Anthony holds a Masters degree in Consciousness and Transformative Studies from John F. Kennedy University and is the Anthony Pinedafounder of Creatrix Institute. He is currently finishing a documentary on transformational hip hop—the culmination of over seven years of research and work.

Anthony has been a student of the effects of music and human consciousness since 1999, when he reflected on the role music played in his own life. Hip hop, specifically a genre dubbed ‘Conscious Hip Hop‘, transformed his outlook and personal and professional goals. It was a catalyst to his personal evolution and launched him on a path to deepening his understanding of the music and sharing its potential with others, especially kids.

In fact, Anthony has demoed a class called “Hip Hop & Poetry” in local middle schools and high schools in Silicon Valley. He designed a class specifically for emotionally disturbed students and used conscious hip hop as a way to connect, related, and help students move forward.

Starting with the music, he analyzes elements that make it conscious-raising and transformative, as well as creating ways to discuss themes of overcoming hardship and challenge through examining lyrics and message.

Conscious Hip-Hop: A Tool for Social Innovation?

Anthony firmly believes in the power of hip hop to be conscious-raising and in a word, transformative.

What struck me most about meeting Anthony over a year ago during the course of our New Leaders Council Fellowship in 2012, was his determination to create the life he envision for himself and share his knowledge and passion. From becoming a father at an early age to finding his voice and purpose in hip hop, he has worked against numerous challenges to pursue his education, develop his art, and set a meaningful example for his family. It is humbling to meet such a determined, committed proponent for social change.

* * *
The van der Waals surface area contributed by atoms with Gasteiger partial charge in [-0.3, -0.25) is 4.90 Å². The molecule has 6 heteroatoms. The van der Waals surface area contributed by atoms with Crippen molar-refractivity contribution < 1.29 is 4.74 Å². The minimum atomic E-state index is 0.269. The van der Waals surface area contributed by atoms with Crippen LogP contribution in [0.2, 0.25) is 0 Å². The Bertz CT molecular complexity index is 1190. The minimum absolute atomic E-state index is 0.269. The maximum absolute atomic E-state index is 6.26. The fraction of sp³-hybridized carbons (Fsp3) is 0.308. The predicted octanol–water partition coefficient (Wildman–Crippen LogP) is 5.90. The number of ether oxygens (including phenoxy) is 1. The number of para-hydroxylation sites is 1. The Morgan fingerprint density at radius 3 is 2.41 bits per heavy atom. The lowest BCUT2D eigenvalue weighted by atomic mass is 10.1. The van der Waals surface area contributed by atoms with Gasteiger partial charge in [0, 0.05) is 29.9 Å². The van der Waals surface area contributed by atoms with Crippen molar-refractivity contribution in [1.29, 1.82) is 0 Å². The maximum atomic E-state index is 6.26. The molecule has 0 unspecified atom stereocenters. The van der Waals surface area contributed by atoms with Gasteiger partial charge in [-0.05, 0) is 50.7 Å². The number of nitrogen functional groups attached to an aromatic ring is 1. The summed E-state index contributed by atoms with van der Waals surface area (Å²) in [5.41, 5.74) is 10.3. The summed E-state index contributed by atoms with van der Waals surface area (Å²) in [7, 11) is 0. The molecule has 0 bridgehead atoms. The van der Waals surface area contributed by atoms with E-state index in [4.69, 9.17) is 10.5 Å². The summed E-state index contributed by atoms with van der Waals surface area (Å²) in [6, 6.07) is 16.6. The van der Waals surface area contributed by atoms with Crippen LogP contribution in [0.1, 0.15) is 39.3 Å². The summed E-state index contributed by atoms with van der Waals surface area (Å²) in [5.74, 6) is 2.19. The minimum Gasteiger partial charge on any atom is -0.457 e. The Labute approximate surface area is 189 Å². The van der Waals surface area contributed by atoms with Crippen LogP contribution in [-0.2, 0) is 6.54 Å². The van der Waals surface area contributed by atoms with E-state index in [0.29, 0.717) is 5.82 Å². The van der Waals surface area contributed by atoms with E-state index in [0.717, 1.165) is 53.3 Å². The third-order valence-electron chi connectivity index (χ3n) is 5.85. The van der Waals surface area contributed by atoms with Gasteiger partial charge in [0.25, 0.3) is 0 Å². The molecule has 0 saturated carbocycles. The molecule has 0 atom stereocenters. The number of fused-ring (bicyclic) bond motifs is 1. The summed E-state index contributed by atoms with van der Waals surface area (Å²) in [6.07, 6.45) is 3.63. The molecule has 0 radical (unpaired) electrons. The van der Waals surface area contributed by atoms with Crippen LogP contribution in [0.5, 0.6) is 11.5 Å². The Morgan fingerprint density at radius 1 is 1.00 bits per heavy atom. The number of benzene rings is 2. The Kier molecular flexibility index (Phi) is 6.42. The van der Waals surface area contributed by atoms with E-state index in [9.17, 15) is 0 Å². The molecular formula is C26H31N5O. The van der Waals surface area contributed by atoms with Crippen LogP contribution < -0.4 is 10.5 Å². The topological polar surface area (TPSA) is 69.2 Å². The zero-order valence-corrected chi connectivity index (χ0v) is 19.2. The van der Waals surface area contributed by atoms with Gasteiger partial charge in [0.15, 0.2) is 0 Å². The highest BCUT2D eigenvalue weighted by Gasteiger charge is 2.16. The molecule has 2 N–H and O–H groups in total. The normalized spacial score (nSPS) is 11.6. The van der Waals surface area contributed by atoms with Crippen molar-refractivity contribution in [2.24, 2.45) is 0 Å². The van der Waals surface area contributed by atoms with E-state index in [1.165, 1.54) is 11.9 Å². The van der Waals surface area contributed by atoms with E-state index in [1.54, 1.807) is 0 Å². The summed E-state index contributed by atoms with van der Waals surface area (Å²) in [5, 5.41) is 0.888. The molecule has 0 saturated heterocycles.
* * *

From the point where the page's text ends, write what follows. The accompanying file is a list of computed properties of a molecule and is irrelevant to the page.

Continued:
I had a chance to sit down with him and discuss in depth his evolving view of music, hip hop, conscious hip hop, and the 2.0 version he calls transformative hip hop.

 

Q | When did the transformative/conscious hip hop movement begin?

Anthony Pineda, Founder of Creatrix: The movement of transformative hip-hop was in the beginning, in my opinion. Hip-hop began in America as a way to transcend socioeconomic and environmental situations. It was to expose the ills of society and a critique of what was happening on the streets of impoverished areas of America.

Some may argue that the golden age of hip-hop through the mid 90’s with Tupac began a new stage in conscious hip-hop. I believe it was created with this premise of being transformative, so the basic foundation of hip-hop culture is a conscious movement. I feel that transformative hip-hop is a new phrase I feel I am contributing to the academic discourse of hip-hop studies. People often use ‘conscious hip-hop’ or even ‘spiritual/positive hip-hop’ to define sub-genres of hip-hop music, yet transformative hip-hop denotes a process by which the music offers a new perspective to become self-aware and change one’s path.

 

Q | How can someone get involved in the movement?

Anthony: First, I think its important to note that hip-hop is a global youth culture and most of our youth are in fact involved with the movement. The way to get most involved in the movement is to become a practitioner of the craft or culture. To be involved means to act, and action can occur in many ways. For me, becoming not only an emcee, but to actively engage my community and help facilitate dialogue regarding hip-hop as a way to educate youth is part of my path within the movement.

 

Q | Tell us about the film project and what you hope to accomplish with its release?

Anthony: So the film represents the story/narratives of Hiphop music and culture. The power of Hiphop to save the minds and lives of people who use it to evoke their consciousness. We are looking at the impact of the music to be transformative and educational.

The main themes are education, spirituality, and story. The therapeutic implications of Hiphop are innate, so perspectives will solidify the current and ongoing research of Hiphop within institutions and systems. We are interested in personal stories with the youth and desires to expand Hiphop culture as a main aspect towards educational aspirations and what would it mean to include Hiphop in schools with structure and curricula. I have been documenting hip-hop in my life for 7 years and this film is the culmination of my transformation and research.